Where have all the polka dots gone? Looking over my collection of vintage pictures and catalogs, polka dot dresses, tops, and swimsuits were all very popular from the 1920s to the 1960s. Large and small white dots on a colored background were plentiful in the mid-century. Black and white polka dots, red and black polka dots, and blue and white polka dot dresses were also very common. Around the world, polka dot prints are also called ditsy, spotty or dotty prints. Vintage polka dot dresses were fun, youthful, trendy and sometimes high fashion. Polka dots can’t help but make women smile, which is why I think they were trendy during difficult times.
Today’s photo roundup is a salute to vintage polka dot dresses and clothing!
The first picture I have is from around 1910. The lady in the middle is wearing a small polka dot walking dress with white piping for trim. This is very unusual for this time period, but it goes to show you that the polka dot dress fad was coming soon.
1920s Polka Dots
In the early 1920s, polka dots captured the youth driven look fashion was founded on. They were especially popular as house dresses and even garden dresses if the dots were small and set against a white background (1922 picture above). By the mid to late 1920s, the polka dot dress left the house and became a staple pattern for semi formal afternoon dresses. Polka dot print fabric never crossed into evening wear, but beaded dot patterns were certainly a common design element on Art Deco/ geometric inspired designs.
Most polka dots prints remained with sportier looks such as on blouses, skirts, and pajamas.
I love these cute 1920s drop waist dresses with mixed polka dots! The beach outfit appears to be in two colors over white. I wonder what colors they were?
1930s Polka Dot Dresses
Polka dot dresses in the 1930s were even more popular than in the 1920s. They also moved away from being just the main dress print to a pretty trim. Still casual and playful, they became more sophisticated as all 1930s fashion did – especially when worn by Hollywood’s bright young stars!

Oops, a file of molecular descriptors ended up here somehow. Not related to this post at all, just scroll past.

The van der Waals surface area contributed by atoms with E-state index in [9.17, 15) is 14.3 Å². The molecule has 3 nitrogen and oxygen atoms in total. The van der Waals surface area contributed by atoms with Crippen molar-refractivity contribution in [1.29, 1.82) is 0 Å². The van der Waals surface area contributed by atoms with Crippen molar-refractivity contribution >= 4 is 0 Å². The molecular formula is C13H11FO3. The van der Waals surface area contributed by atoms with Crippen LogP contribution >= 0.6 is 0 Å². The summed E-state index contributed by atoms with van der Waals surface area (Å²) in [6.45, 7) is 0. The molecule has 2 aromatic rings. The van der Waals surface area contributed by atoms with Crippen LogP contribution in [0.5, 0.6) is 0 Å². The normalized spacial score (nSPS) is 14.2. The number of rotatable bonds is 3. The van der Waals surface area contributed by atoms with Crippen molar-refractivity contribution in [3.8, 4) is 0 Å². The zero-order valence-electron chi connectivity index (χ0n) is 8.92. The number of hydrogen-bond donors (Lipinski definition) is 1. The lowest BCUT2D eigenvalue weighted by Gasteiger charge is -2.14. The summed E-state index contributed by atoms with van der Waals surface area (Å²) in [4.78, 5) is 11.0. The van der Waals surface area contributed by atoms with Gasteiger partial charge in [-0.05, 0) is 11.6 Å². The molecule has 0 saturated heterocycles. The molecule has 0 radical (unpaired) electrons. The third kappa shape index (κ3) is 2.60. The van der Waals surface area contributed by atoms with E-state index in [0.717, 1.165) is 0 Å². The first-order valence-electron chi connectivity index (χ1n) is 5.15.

Polka dots were not just for dresses. They made a great print for beach pajamas too. Mary Pickford’s outfit above looks more like a beach pajama overall or jumper.
1940s Polka Dot Dresses
The 1940s era loved polka dot dresses for all occasions. Small dots and large dots were equally common, as well as prints that looked liked dots from a distance but were perhaps oval or another non strict circular shape. Polka dot materials were made into suits and maternity dresses as well (rightmost dress above).
Just like in the previous decades, polka dots dresses were a mostly casual day or afternoon dresses. That all was beginning to change after the war. Going into the 1950s, polka dots were seen as elegant when matched with accessories: gloves, hats, purses, and even shoes.
Polka dot swimsuits were not new to the 1940s but they certainly were cute! I just love this one that Jeanne Crain is modeling.
Lucky for us, 1940s retro polka dot dresses are extremely popular with designers and shoppers alike. The “Madden” dress at Unique Vintage continues to be a best seller year after year. I love the 1940s silhouette of this dress.
1950s Polka Dot Dresses
Everything in the 1950s got big! Big dresses, big skirts, big accessories, and big personalities. Polka dot patterns grew big too. Extra large polka dot prints came on dresses and matching accessories and were at once the biggest fashion statement of the decade. Everything had polka dots. Women of all ages wore them, too. They were no longer just for the young woman’s wardrobe.
An explosion of polka dots naturally continued on to sportswear. Tops and bottom both featured prints (although they weren’t worn at the same time). Crop pants were often rolled so the hem showed a polka dot lining. Tops could be all dots or only the cuffs and collars. Colored socks, hair scarves, and jewelry came in polka dots too. It was a time when polka dots accessorized everything.
1960s Polka Dot Dresses
The 1960s had two looks that each adopted polka dots. The first was the return to the school girl style. Polka dot prints appeared on baby doll dresses trimmed with white collars and ruffled lines. It was a similar response that the 1920s had on their young girls look.
The second look was the mod style. Polka dots were no longer symmetrical. Instead, all shapes and sizes appeared in bold, shocking colors. Polka dots as an accent was very mod too (last dress above).
Retro Polka Dot Dresses Today
Join the love affair with polka dots and you will step back in time. Shop new retro style polka dot dresses here: